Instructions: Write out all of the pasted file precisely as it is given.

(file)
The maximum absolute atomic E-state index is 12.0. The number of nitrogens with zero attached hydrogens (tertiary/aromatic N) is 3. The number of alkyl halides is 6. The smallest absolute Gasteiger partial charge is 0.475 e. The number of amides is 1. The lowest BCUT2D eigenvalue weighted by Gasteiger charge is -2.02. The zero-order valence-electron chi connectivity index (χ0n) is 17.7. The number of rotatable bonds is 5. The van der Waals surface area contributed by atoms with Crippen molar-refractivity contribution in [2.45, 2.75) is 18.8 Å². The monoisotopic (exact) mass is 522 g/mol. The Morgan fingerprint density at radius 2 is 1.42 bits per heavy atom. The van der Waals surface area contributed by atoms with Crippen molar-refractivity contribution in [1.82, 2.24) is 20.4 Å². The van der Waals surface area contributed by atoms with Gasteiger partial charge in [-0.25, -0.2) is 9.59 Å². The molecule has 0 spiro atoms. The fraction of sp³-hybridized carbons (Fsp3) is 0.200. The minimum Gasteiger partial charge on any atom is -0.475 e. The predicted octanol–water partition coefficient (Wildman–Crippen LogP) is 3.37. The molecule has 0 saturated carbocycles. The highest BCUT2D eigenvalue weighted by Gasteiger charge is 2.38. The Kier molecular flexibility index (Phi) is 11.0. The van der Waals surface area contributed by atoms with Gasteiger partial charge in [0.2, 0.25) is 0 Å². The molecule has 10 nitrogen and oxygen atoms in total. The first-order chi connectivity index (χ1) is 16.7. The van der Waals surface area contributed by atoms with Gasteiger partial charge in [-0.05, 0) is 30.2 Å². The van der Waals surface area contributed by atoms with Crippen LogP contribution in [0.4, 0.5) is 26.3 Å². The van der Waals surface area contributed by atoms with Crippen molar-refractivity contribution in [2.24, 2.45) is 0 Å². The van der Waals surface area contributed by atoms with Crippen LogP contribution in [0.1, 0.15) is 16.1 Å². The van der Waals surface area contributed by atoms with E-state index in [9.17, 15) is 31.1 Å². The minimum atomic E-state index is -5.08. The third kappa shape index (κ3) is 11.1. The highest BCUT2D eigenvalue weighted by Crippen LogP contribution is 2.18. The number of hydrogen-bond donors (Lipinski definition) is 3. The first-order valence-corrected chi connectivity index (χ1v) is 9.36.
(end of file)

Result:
The maximum absolute atomic E-state index is 12.0. The number of nitrogens with zero attached hydrogens (tertiary/aromatic N) is 3. The number of alkyl halides is 6. The smallest absolute Gasteiger partial charge is 0.475 e. The number of amides is 1. The lowest BCUT2D eigenvalue weighted by Gasteiger charge is -2.02. The zero-order valence-electron chi connectivity index (χ0n) is 17.7. The number of rotatable bonds is 5. The van der Waals surface area contributed by atoms with Crippen molar-refractivity contribution in [2.45, 2.75) is 18.8 Å². The monoisotopic (exact) mass is 522 g/mol. The Morgan fingerprint density at radius 2 is 1.42 bits per heavy atom. The van der Waals surface area contributed by atoms with Crippen molar-refractivity contribution in [1.82, 2.24) is 20.4 Å². The van der Waals surface area contributed by atoms with Gasteiger partial charge in [-0.25, -0.2) is 9.59 Å². The molecule has 0 spiro atoms. The fraction of sp³-hybridized carbons (Fsp3) is 0.200. The minimum Gasteiger partial charge on any atom is -0.475 e. The predicted octanol–water partition coefficient (Wildman–Crippen LogP) is 3.37. The molecule has 0 saturated carbocycles. The highest BCUT2D eigenvalue weighted by Gasteiger charge is 2.38. The Kier molecular flexibility index (Phi) is 11.0. The van der Waals surface area contributed by atoms with Gasteiger partial charge in [0.2, 0.25) is 0 Å². The molecule has 10 nitrogen and oxygen atoms in total. The first-order chi connectivity index (χ1) is 16.7. The van der Waals surface area contributed by atoms with Gasteiger partial charge in [-0.05, 0) is 30.2 Å². The van der Waals surface area contributed by atoms with Crippen LogP contribution in [0.4, 0.5) is 26.3 Å². The van der Waals surface area contributed by atoms with Crippen molar-refractivity contribution in [2.24, 2.45) is 0 Å². The van der Waals surface area contributed by atoms with Crippen LogP contribution in [0.1, 0.15) is 16.1 Å². The van der Waals surface area contributed by atoms with E-state index in [9.17, 15) is 31.1 Å². The minimum atomic E-state index is -5.08. The third kappa shape index (κ3) is 11.1. The highest BCUT2D eigenvalue weighted by Crippen LogP contribution is 2.18. The number of hydrogen-bond donors (Lipinski definition) is 3. The first-order valence-corrected chi connectivity index (χ1v) is 9.36.